13. There's a welcome lack of pretension to the proceedings. Stalwarts like Hurt and Ian McShane are on hand to class up the joint — everyone's got a British accent except for Johnson — while the predictable story bludgeons its way towards an inevitable conclusion.
  14. Kidman and Firth both deliver compelling performances, although this kind of plot-driven fare is no real challenge to their considerable acting talents.
  15. It’s fun enough in places, outrageous (in mostly a good way) in others. Ultimately, however, the plot falters enough that it’s more like a two-hour audition for Great Actress. Chastain passes with flying colors, even if the movie doesn’t.
  16. The film is interesting and at times enlightening, but it's all over the map.
  17. A too-good Gru is a boring Gru. No matter how much you crank up the adorability factor or offer up the occasional laugh, there is no getting around that.
  18. This trip isn’t so notable. It’s not bad. Some bits are enjoyable. But ultimately, other than some genuinely impressive visuals, it never makes a compelling-enough case to justify its existence.
  19. Hafstrom creates a nice, creepy vibe, especially for the first part of the movie, which has a menacing atmosphere. Too bad he doesn't sustain it.
    • 58 Metascore
    • 60 Critic Score
    Despite the heavy themes, "100-Year-Old Man" keeps the tone light. It is a comedy, after all. The laugh-o-meter needle hovers fairly consistently on "amused grin."
  20. Director Mark Waters manages to wring some charm out of the film, and out of Carrey.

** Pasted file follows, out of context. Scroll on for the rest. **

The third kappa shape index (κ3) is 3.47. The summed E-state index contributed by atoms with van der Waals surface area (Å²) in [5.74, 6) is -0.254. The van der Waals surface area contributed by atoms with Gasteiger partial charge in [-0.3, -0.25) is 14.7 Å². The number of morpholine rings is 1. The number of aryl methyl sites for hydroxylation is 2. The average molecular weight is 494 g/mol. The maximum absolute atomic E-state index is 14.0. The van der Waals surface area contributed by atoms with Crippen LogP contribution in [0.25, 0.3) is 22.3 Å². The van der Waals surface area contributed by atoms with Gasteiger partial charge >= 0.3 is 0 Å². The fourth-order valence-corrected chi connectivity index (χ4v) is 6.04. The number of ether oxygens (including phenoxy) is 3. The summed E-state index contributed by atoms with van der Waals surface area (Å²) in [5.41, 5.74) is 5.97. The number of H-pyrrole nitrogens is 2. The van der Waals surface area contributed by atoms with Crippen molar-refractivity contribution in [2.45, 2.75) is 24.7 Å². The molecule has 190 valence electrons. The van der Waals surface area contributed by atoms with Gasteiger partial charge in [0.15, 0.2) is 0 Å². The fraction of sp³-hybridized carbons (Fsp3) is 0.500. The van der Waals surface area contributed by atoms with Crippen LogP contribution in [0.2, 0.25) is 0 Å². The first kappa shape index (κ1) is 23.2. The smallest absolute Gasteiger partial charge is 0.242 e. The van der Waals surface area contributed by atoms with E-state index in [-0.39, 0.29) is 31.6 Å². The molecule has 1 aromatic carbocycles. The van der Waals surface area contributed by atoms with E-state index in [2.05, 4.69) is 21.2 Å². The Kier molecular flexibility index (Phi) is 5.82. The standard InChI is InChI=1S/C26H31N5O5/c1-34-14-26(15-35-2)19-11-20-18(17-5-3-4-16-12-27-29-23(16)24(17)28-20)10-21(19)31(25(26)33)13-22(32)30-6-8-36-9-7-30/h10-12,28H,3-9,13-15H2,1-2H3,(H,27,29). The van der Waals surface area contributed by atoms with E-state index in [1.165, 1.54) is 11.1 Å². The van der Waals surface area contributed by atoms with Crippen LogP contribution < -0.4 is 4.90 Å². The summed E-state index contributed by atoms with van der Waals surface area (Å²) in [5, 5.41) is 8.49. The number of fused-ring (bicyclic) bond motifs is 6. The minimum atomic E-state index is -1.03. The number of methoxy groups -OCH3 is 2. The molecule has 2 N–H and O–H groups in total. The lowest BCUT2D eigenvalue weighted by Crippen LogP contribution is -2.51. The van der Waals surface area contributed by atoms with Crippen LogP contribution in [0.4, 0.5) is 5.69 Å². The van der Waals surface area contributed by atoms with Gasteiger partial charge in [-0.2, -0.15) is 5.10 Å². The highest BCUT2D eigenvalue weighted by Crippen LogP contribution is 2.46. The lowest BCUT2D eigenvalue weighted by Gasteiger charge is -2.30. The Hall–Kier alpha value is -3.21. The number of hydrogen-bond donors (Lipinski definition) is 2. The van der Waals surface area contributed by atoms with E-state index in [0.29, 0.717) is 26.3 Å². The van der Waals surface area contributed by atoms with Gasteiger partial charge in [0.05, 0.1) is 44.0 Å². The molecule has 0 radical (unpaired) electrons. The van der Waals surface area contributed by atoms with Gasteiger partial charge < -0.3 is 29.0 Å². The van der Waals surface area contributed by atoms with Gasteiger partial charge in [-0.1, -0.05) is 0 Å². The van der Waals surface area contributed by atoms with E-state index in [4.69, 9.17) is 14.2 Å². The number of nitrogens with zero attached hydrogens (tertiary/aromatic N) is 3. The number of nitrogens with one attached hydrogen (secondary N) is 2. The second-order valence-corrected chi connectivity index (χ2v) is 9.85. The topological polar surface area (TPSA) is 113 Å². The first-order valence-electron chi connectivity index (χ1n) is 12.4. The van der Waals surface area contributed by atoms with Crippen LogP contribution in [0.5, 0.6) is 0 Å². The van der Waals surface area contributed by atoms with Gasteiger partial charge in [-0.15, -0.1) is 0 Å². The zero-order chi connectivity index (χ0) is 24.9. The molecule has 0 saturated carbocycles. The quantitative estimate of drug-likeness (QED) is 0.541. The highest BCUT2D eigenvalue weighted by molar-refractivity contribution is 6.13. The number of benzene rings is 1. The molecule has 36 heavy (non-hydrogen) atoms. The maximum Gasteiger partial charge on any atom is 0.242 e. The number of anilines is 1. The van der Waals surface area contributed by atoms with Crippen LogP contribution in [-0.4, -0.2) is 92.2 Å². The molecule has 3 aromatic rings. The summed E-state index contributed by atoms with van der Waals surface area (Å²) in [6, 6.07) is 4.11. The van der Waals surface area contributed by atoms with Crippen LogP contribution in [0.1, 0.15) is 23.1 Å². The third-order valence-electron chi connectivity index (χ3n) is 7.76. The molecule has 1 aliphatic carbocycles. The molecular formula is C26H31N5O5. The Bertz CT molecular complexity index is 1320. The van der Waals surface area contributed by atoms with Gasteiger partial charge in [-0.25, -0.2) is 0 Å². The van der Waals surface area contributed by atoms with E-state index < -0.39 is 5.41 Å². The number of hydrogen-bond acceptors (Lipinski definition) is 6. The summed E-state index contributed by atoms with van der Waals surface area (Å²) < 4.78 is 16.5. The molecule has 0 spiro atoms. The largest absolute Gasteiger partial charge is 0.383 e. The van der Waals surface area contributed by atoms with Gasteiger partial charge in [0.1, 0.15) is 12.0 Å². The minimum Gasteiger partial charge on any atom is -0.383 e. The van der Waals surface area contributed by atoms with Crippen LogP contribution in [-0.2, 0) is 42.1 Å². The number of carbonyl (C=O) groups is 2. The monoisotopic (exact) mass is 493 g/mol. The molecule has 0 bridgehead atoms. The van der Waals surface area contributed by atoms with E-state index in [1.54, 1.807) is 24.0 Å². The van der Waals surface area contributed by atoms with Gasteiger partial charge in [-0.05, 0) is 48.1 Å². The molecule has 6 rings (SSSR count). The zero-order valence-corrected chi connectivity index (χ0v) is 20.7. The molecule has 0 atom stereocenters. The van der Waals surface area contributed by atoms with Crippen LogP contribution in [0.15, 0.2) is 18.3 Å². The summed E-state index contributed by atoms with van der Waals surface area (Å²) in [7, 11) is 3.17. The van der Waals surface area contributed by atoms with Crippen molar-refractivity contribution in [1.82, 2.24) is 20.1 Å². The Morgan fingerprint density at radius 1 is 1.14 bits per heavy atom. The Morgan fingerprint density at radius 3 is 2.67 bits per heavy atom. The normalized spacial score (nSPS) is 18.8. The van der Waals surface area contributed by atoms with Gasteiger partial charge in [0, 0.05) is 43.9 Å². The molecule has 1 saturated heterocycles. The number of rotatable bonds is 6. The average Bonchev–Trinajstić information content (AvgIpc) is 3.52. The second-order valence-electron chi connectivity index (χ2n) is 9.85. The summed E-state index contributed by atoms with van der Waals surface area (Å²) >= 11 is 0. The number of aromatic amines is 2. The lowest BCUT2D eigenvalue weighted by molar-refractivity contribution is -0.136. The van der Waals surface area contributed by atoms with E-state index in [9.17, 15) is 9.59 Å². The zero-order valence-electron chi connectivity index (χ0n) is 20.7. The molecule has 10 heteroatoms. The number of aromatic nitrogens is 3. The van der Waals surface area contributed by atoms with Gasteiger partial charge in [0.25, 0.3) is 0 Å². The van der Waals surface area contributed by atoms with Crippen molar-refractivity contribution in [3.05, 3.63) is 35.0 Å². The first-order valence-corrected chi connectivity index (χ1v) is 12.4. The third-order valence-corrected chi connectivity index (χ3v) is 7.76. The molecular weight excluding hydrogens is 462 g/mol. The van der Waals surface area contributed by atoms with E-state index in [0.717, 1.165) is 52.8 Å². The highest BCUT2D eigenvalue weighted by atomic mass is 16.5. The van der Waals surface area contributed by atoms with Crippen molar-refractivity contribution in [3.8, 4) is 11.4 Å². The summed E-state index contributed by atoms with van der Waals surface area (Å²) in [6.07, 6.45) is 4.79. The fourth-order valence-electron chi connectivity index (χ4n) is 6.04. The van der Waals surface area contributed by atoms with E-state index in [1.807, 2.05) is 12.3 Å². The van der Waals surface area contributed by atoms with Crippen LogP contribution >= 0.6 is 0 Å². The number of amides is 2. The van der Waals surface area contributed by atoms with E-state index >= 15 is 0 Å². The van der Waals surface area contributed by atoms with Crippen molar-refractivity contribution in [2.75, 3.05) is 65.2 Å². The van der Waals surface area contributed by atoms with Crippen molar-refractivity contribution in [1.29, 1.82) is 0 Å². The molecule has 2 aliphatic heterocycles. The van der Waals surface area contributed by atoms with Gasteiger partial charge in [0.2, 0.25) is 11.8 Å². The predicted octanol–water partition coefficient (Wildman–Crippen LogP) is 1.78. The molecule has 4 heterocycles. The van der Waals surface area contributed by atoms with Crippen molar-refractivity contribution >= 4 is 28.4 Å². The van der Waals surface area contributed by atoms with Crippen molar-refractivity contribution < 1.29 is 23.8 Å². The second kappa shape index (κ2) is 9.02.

21. The movie, like Jackie, loosens up a bit, and her relationship with Ian adds a nice bit of warmth. Hunt directs the film, and at times its tonal shifts are a bit jarring.
  22. Odd indeed. In a good way, mostly.
  23. Zwick can't seem to decide what the movie is - a refreshingly frank comedy about sex and commitment, or a more-serious look at illness and its effect on relationships.
  24. Newbie director Aleksander Bach handles the project with a competent precision. The film doesn’t rise above the genre and the plot is muddled, but he pulls off the basic elements with a distinctly chilly European style.
  25. The best of the lot. It's not great, but the mean-spiritedness that permeated the first film and stuck around a bit for the second is mostly gone.
  26. The new Ghostbusters is a pretty funny movie, a goofy take on the goofy original that has some good laughs and a dopey story.
  27. It's a movie as warm and fuzzy as a comfortable blanket, and as safe as the milk Edwards prefers to anything stronger. Not as exciting, perhaps, but it gets the job done well enough.
  28. Kahlil Gibran’s The Prophet is a hit-and-miss affair, easy on the eyes but nothing to write home — or a term paper — about.
  29. Acting (and story) take a back seat to the visual display. Eubank shows confidence with each shot, whether it takes place in a desert vista or a clinical government slab. What's it all mean? It's unclear, except meaning that Eubank is a talent to watch.